In short, it strikes me that you're trying to convey a different worldview from that of the bible. A whole new religion perhaps that the bible gives us glimpses into and shares components with but that it also outright conflicts and ultimately fails to deliver.
See last answer. All aspects of our faith should be open to discernment which is a gift from God.
(For the record, I won't rule out 'corruptions' in the text - of course that's a possibility over its long history. But that should be an absolutely final resort and only when there is overwhelming evidence for it. We can't just call a text 'corrupted' because, say, it makes us squeamish or offends or moral sensibilities.)
I agree. Scholarship has raised many questions that are of no consequence to some but to others require clarification. Many things have been said that suggest the NT was distorted for various propagandist reasons. Not that they are very important but they do raise questions.

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Re: Making sense of the NT

Post #114

Post by brunumb »

theophile wrote: Tue Jan 04, 2022 7:43 am Faith is more the faithfulness (/staying true) that exists in a dynamic partnership (and all the twists and turns that can take) than it is the belief that a certain static proposition is true.
It takes an enormous amount of faith to believe there is a dynamic relationship where God is involved. God is notably conspicuous by his absence.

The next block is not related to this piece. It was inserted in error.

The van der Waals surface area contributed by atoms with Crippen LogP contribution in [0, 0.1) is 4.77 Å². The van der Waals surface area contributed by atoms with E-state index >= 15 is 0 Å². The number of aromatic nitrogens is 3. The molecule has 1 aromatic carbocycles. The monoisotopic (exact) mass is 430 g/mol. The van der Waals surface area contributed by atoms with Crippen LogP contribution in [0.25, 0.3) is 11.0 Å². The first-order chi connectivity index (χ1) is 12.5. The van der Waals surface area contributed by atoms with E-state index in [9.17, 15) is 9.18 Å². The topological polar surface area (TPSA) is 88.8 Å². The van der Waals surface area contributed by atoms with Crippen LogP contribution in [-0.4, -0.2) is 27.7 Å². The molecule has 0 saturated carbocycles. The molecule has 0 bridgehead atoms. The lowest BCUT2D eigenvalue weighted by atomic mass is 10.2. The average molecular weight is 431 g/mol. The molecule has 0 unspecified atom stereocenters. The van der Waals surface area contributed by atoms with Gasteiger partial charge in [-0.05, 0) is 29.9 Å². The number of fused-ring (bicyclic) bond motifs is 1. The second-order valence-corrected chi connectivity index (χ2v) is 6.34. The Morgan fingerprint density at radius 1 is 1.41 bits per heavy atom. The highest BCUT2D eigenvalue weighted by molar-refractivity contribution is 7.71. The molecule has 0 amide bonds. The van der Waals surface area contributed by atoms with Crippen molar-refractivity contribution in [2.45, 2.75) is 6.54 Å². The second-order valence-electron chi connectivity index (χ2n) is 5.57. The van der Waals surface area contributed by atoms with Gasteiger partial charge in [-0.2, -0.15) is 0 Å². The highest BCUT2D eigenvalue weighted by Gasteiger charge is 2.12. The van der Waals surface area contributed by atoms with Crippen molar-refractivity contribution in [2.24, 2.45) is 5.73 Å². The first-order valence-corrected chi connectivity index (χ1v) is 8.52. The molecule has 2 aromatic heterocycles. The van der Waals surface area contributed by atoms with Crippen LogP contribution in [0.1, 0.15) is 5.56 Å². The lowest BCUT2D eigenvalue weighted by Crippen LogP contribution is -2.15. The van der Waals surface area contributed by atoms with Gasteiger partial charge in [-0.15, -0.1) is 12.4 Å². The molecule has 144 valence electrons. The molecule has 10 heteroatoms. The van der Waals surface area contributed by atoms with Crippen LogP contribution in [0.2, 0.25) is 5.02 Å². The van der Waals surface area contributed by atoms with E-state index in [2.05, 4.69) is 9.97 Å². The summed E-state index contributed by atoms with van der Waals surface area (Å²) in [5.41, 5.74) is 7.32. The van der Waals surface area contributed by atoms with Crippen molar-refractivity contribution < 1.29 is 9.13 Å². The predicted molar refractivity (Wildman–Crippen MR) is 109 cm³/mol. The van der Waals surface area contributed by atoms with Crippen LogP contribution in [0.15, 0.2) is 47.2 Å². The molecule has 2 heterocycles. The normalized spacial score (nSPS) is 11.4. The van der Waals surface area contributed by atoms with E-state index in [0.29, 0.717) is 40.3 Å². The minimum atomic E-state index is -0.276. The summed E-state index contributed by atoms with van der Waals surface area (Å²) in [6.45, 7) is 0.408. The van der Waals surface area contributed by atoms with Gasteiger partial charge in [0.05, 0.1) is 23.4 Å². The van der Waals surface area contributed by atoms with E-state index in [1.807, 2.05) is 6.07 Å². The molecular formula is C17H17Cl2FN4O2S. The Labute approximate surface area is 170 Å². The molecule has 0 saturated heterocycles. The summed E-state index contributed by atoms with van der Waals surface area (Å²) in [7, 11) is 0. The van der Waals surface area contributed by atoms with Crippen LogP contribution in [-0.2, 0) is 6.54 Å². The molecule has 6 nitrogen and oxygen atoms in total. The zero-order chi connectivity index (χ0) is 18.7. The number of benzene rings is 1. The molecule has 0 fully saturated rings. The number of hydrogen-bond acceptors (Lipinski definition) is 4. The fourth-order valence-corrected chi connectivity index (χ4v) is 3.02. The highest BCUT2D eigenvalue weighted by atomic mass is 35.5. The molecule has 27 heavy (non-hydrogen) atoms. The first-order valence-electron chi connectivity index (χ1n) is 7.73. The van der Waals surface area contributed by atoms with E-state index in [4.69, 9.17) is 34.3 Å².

Christianty: 2000 years of making it up as you go along.

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Re: Making sense of the NT

Post #115

Post by theophile »

[Replying to brunumb in post #114]
It takes an enormous amount of faith to believe there is a dynamic relationship where God is involved. God is notably conspicuous by his absence.
Absolutely.

'God' may not be there at all beyond what the bible says, by which I mean an idea (or more spiritual) form. But that doesn't mean there cannot be good fruits from the partnership (i.e., the Christs of the world, if we believe such beings can exist). There are good ideas/spirits conveyed there, even if there are bad, and we can be in dynamic partnership with any of them, just as we can be with others.

But anyways, I think you're deeply right in what you say. It takes an incredible amount of faith. To do it right at least.

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Re: Making sense of the NT

Post #116

Post by brunumb »

theophile wrote: Tue Jan 04, 2022 6:12 pm [Replying to brunumb in post #114]
It takes an enormous amount of faith to believe there is a dynamic relationship where God is involved. God is notably conspicuous by his absence.